Hello friends, and welcome to this month’s Joyinmovement newsletter.
It’s always interesting for me to see what I come up with for the last newsletter of the year. This year I have an especially meaningful story to tell you because it hits very close to home. The story is inspiring, courageous, and full of heart, and applicable to EVERYTHING I’ve been writing about since I started these newsletters 10 years ago! It’s about my cousin Sandi and her journey with Parkinson’s.
Sandi is my elder cousin and one of my personal role models. She lives in Florida, so I make the trip to see her and her kids once a year. What I love about Sandi, besides the fact that she has always been 100% supportive of me no matter what, is that she has a great sense of humor, a huge heart that matches her zest for life, a ton of get up and go, and she enjoys a good conversation as much as I do, even if it means going deep and discussing some not so easy topics. If you had been to her 75th birthday party two years ago you would have seen all this for yourself. It was THE PARTY of the year!
A few months ago Sandi found out she had Parkinson’s. Her diagnosis matched some of the symptoms she’d been displaying, but still the diagnosis hit hard. I like to visit for her birthday so I scheduled a trip to see her, which I made in November. She had already told me about some of the things she was doing to take care of herself, and boy was I impressed. Though really, thinking back as I write this knowing Sandi as I do, I shouldn’t have really been surprised.
She mentioned doing some kind of boxing class for people with Parkinson’s. But before I tell you about that, Sandi had a surprise for me. On Sunday morning we got up super early and went to a community center where we got on a bus sponsored by this boxing class group and then went to a Parkinson’s walk and rally in downtown Miami! Thousands of people gathered. There were lots of booths with information and a stage with entertainment and programs, which included Sandi’s boxing group presenting a demonstration of how they work out. For the walk we walked about a mile or so around a large park. It was really a special experience for me, not only to see and speak with so many people on their Parkinson’s journey, but of course because I shared the day with Sandi.
Now let me tell you about this boxing class Sandi kept talking about, because if you aren’t already aware that programs like this exist, you need to be. First off, I really had no idea what Sandi was talking about when she mentioned taking these classes. Now that I’ve seen her and her boxing mates in action, this stuff is HARD! Even if you’re not shaking and you have good balance, it’s a hard workout. I’ve never worn boxing gloves, so just getting them on is the first challenge!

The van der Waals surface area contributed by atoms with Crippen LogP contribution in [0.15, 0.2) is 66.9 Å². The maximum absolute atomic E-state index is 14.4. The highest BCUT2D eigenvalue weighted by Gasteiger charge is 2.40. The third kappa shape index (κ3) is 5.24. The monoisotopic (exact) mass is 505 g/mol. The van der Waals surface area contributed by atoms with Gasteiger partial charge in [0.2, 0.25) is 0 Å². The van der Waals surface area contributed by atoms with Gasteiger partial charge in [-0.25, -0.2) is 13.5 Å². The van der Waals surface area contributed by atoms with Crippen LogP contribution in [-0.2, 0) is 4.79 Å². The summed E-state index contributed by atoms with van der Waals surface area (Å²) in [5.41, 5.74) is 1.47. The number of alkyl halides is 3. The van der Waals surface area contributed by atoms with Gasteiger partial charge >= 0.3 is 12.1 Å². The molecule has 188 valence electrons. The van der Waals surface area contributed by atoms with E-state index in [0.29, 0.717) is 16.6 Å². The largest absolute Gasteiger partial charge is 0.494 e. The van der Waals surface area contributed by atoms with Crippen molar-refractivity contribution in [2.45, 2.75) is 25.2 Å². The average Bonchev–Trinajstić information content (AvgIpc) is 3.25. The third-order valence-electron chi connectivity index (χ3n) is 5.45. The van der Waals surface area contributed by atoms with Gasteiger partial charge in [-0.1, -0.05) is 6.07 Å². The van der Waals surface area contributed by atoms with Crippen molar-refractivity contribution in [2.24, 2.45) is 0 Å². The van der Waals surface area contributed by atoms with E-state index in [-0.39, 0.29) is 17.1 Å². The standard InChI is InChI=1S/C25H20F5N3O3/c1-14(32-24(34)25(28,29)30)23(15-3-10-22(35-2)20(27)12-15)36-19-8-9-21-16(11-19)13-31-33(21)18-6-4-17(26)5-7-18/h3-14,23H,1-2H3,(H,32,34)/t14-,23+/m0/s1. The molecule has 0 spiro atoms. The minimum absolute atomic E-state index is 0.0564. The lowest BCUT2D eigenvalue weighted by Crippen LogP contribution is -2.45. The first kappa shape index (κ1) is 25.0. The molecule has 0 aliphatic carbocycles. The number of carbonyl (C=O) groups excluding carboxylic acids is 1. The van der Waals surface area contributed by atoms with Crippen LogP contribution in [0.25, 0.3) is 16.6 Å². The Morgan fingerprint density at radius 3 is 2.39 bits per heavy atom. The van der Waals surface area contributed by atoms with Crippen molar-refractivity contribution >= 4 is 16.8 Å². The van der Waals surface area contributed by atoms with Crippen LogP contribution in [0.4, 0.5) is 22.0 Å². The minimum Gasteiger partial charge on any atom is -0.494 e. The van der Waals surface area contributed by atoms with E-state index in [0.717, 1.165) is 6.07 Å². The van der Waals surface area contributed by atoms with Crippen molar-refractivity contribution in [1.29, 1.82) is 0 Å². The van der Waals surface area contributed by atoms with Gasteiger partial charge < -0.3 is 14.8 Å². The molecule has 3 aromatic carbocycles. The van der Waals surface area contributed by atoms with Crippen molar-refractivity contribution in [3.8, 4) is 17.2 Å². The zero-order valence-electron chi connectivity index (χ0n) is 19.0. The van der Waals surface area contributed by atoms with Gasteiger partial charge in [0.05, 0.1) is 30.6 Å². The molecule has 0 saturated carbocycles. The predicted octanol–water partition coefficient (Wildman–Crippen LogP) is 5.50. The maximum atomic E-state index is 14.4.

The classes are called Rock Steady Boxing. They are taught by certified personal trainers. The exercise program attacks Parkinson’s at its vulnerable neurological points and works on overall fitness, strength training, reaction time and balance. I watched people ranging in age from their mid-30s to their 80’s participate in the program and it’s amazing. It’s non-contact, of course, so they also use a wide variety of props and exercise equipment. Even if this particular program isn’t in your neck of the woods, I’m sure there’s something similar.
Of course, the number one thing to bring to class is a good attitude, and this is where Sandi shines. She’s never been particularly athletic, though she’s in good shape. And now I’m thinking she may even get stronger than she’s ever been. She attends classes three times a week.
I also feel like all this sweating and moving is helping with the stress she’s under. As of last year she’s been living alone and too far a drive from her family. Though Sandi does drive, everyone thought it best that she move closer to her kids, so in the midst of all the Parkinson’s issues, she’s moved and bought a new condo near her kids. That’s A LOT of change in 6 months!
And maybe that’s the real message here. We change, our conditions change, life around us changes. It’s inevitable. And if you live long enough you come to understand change is often NOT in our plans or on our preferred timetable. All this change, however, is best met with resilience and a good attitude. And I’d add a healthy heaping of humor!
So as I close out this year’s Joyinmovement newsletter, take some time to really think about your own level of resilience and how your attitude has been this past year. If they can use an upgrade, don’t wait. Do something about it. Make a plan, take action, and reap the benefits of knowing you’ll be able to handle whatever comes your way. And I’ll see you in 2018!
Have a great holiday season, everyone, and thank you all so much for another outstanding year of support for these Joyinmovement letters!